Potato tuber rots

A number of fungi and bacteria are capable of causing decay in potato tubers. Symptoms are often present at lifting, but some of the problems will also spread through stored tubers, and a few will only develop after prolonged storage.

Black leg (<em>Pectobacterium atrosepticum</em>) on potato 'Charlotte'. Credit: RHS/Pathology.
Black leg (Pectobacterium atrosepticum) on potato 'Charlotte'. Credit: RHS/Pathology.

Quick facts

Common name: Potato tuber rots
Scientific name: Pectobacterium atrosepticum (blackleg/soft rot), Pectobacterium carotovorum (soft rot), Phytophthora infestans (blight), Phytophthora erythroseptica (pink rot), Fusarium species (dry rot), Boeremia foveata (gangrene)
Plants affected: Potatoes
Main symptoms: Soft or firm rots of the tuber
Caused by: Bacteria, fungi and fungus-like (Oomycete) organisms
Timing: Year round, particularly during storage

What are potato tuber rots?

Potato tuber rots are a frequent cause of losses prior to, or after, lifting. Significant problems often follow a wet growing season, particularly if the

tubers are then lifted from wet soil. Some of the pathogens causing tuber rots also produce symptoms on the aerial parts of the plant.



You may see the following symptoms:

Blackleg/bacterial soft rot (Pectobacterium atrosepticum / P. carotovorum)

  • Tubers develop a soft and often foul-smelling rot
  • Symptoms may affect any part of the tuber, but blackleg frequently invades through the stolon
  • The blackleg bacterium also causes a soft, black rot at the base of the stem, leading to yellowing and wilting of the foliage

Blight (Phytophthora infestans)

  • Affected tubers have discoloured patches on the skin
  • Cutting the tuber open reveals a reddish-brown, granular rot, often just below the skin
  • Affected tubers often develop secondary bacterial soft rots
  • Blight also attacks the foliage, causing brown lesions on leaves and stems

Pink rot (Phytophthora erythroseptica)

  • Affected tubers have soil sticking to them at lifting, and discoloured patches on the skin
  • Internally, the flesh is quite rubbery & watery, smells of vinegar, and turns pink after a few seconds exposure to the air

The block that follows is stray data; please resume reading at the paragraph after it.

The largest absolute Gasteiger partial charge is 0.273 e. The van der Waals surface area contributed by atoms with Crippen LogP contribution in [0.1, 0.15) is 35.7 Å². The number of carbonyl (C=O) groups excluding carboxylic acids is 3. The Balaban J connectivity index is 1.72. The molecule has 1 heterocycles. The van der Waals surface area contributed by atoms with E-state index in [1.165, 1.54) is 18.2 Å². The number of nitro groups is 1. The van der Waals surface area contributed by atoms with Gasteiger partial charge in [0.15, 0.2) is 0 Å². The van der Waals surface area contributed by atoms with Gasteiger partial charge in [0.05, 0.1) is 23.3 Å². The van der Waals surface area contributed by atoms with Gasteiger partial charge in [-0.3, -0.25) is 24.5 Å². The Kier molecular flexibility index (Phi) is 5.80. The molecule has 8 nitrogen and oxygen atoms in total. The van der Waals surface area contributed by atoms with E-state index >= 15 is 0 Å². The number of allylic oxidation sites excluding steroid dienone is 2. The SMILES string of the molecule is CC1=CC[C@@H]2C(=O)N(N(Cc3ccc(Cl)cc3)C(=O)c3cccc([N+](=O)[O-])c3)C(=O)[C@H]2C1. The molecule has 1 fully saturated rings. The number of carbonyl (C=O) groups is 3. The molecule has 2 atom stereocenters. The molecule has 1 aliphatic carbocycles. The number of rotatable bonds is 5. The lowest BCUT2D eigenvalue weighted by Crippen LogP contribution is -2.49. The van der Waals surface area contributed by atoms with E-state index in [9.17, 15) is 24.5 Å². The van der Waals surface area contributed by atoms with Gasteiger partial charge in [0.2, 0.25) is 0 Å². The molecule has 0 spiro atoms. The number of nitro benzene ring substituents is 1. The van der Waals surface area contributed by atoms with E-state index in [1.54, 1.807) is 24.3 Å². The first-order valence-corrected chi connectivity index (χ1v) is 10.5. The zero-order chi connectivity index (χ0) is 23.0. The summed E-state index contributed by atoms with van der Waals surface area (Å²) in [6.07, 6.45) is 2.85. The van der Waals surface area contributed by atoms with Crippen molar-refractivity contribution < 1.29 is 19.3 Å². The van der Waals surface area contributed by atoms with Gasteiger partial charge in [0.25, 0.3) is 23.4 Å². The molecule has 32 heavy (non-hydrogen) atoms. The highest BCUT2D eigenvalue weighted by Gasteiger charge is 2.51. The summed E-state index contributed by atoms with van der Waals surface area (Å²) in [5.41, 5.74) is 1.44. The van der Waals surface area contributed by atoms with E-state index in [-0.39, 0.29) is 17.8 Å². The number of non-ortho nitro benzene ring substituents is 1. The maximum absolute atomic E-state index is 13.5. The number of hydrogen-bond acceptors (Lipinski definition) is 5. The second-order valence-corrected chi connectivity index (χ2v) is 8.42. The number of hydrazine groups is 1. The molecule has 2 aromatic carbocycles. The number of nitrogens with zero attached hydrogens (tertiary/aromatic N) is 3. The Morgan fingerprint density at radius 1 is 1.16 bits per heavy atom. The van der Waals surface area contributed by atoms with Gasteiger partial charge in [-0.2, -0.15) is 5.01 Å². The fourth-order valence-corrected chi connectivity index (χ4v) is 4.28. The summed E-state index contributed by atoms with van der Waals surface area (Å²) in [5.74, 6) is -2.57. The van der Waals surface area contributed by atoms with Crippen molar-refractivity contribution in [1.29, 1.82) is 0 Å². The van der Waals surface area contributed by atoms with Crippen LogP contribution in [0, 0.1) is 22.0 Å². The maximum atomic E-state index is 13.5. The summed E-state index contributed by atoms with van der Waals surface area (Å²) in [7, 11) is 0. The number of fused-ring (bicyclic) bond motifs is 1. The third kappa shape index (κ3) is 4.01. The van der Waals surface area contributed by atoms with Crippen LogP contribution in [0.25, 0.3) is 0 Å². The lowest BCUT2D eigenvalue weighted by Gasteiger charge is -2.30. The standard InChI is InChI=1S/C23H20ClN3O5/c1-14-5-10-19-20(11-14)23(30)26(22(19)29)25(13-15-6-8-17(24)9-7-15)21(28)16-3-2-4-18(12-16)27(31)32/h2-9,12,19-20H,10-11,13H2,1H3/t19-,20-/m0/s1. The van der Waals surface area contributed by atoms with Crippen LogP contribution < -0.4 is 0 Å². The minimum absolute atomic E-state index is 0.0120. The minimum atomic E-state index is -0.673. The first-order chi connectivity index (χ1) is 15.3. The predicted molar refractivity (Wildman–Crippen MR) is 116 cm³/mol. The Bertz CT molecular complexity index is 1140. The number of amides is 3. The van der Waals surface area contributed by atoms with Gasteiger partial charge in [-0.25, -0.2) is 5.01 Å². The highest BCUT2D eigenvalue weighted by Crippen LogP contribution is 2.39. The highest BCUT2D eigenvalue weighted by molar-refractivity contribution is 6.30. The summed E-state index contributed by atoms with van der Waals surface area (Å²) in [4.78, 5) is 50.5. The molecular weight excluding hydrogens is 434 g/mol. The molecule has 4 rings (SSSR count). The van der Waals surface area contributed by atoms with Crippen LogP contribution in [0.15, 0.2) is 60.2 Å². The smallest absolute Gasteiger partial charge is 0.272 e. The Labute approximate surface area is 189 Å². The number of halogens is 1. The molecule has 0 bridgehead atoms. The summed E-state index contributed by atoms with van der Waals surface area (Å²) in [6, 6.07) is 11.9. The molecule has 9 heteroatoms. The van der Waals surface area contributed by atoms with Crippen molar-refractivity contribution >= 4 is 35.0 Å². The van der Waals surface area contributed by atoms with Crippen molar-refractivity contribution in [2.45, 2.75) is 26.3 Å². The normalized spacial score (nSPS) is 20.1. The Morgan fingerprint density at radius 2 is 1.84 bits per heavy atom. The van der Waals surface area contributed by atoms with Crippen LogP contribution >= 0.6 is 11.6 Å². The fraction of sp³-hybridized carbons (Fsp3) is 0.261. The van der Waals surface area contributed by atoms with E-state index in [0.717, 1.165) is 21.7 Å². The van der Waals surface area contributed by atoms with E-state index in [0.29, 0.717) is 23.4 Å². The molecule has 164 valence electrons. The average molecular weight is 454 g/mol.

Dry rot (Fusarium species)

  • Symptoms develop in storage
  • Brown, often wrinkled, patches on the skin correspond to internal cavities lined with white, pink or bluish fungal growth
  • Tubers may shrivel to form ‘mummies’

Gangrene (Boeremia foveata)

  • Symptoms develop in storage
  • Sunken ‘thumb-mark’ lesions develop on the surface
  • These correspond to extensive internal cavities, often much larger than suggested by the external lesion
  • White fungal growth and pinhead-sized black fruiting bodies may be present within the lesion


Non-chemical control

  • Use good quality, certified seed tubers. If using your own seed, do not save seed tubers from a disease-affected crop
  • Do not plant any seed tubers that are unduly soft or have obvious patches of decay
  • Do not lift tubers from wet soil, or if the soil is very dry and hard. Leave tubers on the soil surface for two to three hours after lifting so that the skins dry
  • Lift and handle the tubers carefully to avoid any damage
  • If rots are present dispose of affected tubers and use the rest as soon as possible – do not attempt long-term storage
  • Store tubers in dry, cool conditions and check them regularly for rots
  • Earth up well around the stems of the growing crop to protect the tubers from blight spores. If cracks appear in the ridge, earth up over them
  • Lift as soon as possible if blight appears in the crop and tubers are of useable size
  • Choose resistant cultivars. AHDB Potatoes produces the British Potato Variety Database which lists cultivars with resistance to some of the tuber rot diseases

Chemical control

  • No products are available to gardeners for the control of tuber rots


Blackleg develops when bacteria spread along the stolons from decaying stems and enter the daughter tubers. Contaminated seed tubers are the most important source of the blackleg bacterium (Pectobacterium atrosepticum). Both this and the soil-borne soft rot bacterium (P. carotovorum) can also infect tubers via damage, or act as secondary colonisers following other diseases. Wet soil during growth and lifting of the crop make bacterial problems much more likely.

Blight affects the tubers when spores are washed down into the soil from lesions on the foliage. Blight does not spread to any extent during storage, but secondary bacterial rots do, and can cause extensive losses. The fungus-like blight pathogen also affects tomato crops.

Pink rot, dry rot and gangrene are caused by soil-borne fungi or fungus-like organisms. Any damage suffered by the tubers at lifting will make them much more prone to infection. It may take weeks or even months of storage for symptoms of dry rot or gangrene to develop.

In addition to those mentioned above, there are several other tuber rotting diseases caused by fungi or fungus-like organisms, e.g. rubbery rot (Geotrichum candidum), violet root rot (Helicobasidium purpureum), watery wound rot (Globisporangium ultimum). The bacterial diseases brown rot and ring rot, whilst unlikely to develop in garden crops, are caused by notifiable organisms.

Where significant problems with tuber rotting develop it may be worth having a sample examined by experts to determine the cause.

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